We conclude that L-208 amounted to a temporary taking (for at least one year) of the right of Ermont to make profitable use of its mining properties for which Ermont Mines, Inc., is entitled to be paid just compensation within the meaning of the Fifth Amendment to the Constitution. The case will be remanded to a commissioner of the court for trial on the question of damages.

In summary, the following plaintiffs have established their right to recover just compensation for a temporary taking of their right to make profitable use of their gold mining properties and their cases will be remanded to a commissioner of the court for trial on the question of damages: Homestake Mining Company; Idaho Maryland Mines Corporation; Central Eureka Mining Company; Alaska-Pacific Consolidated Mining Company; Bald Mountain Mining Company, and Ermont Mines, Inc. In view of our decision in these cases it is unnecessary to discuss the various contentions relative to the special jurisdictional act of July 14, 1952, 66 Stat. 605.

The petitions of Alabama-California Gold Mines Co., and Consolidated Chollar Gould Savage Mining Company will be dismissed, inasmuch as it does not appear that they were closed down as a result of compliance with the provisions of L-208, which circumstance also removes them from any possible coverage by the special jurisdictional act.

The petition of Oro Fino Consolidated Mines, Inc., will be dismissed for the reasons set forth hereinbefore. It is so ordered.

MADDEN and WHITAKER, Judges, concur.


JONES, Chief Judge (dissenting).

I concede that that part of order L-208 which directed certain mines to be closed down was invalid. The statute did not authorize such action. Paragraph (b)(1) of that order undertook to do that and was therefore issued without authority. However, paragraphs (b)(2) and (3) of the same order, which forbade the use of critical materials in nonessential industry, were valid exercises of the President's power under the allocation statute and they would have produced the closing down of the mines whether or not paragraph (b)(1) had been included. I would hold that paragraph (b)(1) of order L-208 should therefore be construed as mere surplusage and not an exercise of the President's powers of eminent domain. Since the valid portions of the order would have produced the closing of the mines, the added part of the order becomes immaterial.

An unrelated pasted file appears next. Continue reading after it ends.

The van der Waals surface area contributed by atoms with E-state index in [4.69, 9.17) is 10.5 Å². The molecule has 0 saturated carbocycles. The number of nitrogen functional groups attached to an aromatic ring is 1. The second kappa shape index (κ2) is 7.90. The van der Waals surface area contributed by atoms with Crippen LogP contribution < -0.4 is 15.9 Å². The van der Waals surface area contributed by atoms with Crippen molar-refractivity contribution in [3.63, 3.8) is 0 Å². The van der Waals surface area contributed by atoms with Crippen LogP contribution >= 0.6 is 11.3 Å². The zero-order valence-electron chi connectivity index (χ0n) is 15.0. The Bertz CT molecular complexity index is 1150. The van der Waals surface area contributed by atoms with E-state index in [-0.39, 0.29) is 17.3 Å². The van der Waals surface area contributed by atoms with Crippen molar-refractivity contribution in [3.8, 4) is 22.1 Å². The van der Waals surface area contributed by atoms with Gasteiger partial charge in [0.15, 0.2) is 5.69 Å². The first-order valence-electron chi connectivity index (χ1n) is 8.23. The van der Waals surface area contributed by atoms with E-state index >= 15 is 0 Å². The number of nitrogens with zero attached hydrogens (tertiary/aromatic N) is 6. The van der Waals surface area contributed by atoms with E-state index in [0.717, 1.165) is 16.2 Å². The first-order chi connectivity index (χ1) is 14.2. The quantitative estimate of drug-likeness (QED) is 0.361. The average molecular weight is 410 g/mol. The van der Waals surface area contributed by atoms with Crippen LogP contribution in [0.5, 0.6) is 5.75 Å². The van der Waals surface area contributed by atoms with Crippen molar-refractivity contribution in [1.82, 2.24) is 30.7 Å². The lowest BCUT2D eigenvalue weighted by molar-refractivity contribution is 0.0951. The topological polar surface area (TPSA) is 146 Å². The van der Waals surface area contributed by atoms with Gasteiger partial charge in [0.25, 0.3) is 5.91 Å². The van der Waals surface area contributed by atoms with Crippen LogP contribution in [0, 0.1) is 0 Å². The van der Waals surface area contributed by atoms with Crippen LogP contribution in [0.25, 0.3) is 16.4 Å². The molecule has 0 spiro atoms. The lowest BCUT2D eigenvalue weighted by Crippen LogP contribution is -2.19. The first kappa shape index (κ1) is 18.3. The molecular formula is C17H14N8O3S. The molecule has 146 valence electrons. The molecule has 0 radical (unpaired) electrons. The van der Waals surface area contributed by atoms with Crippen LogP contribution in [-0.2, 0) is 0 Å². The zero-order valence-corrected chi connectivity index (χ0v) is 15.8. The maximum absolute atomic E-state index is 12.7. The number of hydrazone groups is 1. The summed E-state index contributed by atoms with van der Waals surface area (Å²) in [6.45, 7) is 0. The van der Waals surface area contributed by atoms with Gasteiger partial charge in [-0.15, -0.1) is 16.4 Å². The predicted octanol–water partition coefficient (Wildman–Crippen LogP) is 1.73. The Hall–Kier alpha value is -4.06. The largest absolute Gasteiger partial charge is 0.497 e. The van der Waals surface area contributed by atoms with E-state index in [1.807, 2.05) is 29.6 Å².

The full text of L-208 is set out in finding 43.

During the war limitation orders were issued to curtail or prohibit the use of critical materials in the manufacture of nonessential products. L-208(b) in its second and third paragraphs did just that. The majority concedes that such mines as did not have critical materials on hand are not entitled to recover for the reason that the gold mining process did consume critical materials and that regulations (other than L-208) depriving the operators of the effective right to acquire such materials were valid under the statute.

It follows that L-208, in so far as it prohibited the acquisition of critical materials, was valid. In so far as this order or other priority or allocation orders, either working together or separately, forbade the use of critical materials on hand for nonessential purposes, they were also valid wartime regulations. St.Regis Paper Co. v. United States, 76 F. Supp. 831, 110 Ct.Cl. 271, certiorari denied 335 U.S. 815, 69 S.Ct. 32, 93 L.Ed. 370. I do not think it matters whether the acquisition or use of critical materials was prohibited by L-208 or by it in conjunction with other priority or allocation orders.

The majority concludes that those operators who had critical materials on hand are entitled to recover for the time that these materials would have allowed them to continue operation. In this respect the court seems to rely mostly on its conclusion that in so far as L-208 prohibited the use of critical materials on hand, it was arbitrary. The court bases this conclusion in turn primarily on the fact that the Government took no affirmative steps to allocate the materials "away from" the gold mine operators into more essential uses.

We do not think this was necessary under the circumstances. If indeed these materials were critical, then it is natural to expect that, under the operation of supply and demand, such materials would find their way into essential uses. In fact it would have been wholly impracticable in a great national emergency for any agency of government to allocate and assign every bolt, nut, and piece of critical materials. Thus, for example, even those who were engaged in essential wartime industry were often merely given priority orders which were little more than hunting licenses and these industries had the task of locating and securing the critical materials. The fact that our nation, unprepared though it was, was able to produce wartime materials on a vast scale is a magnificent tribute to our free economy.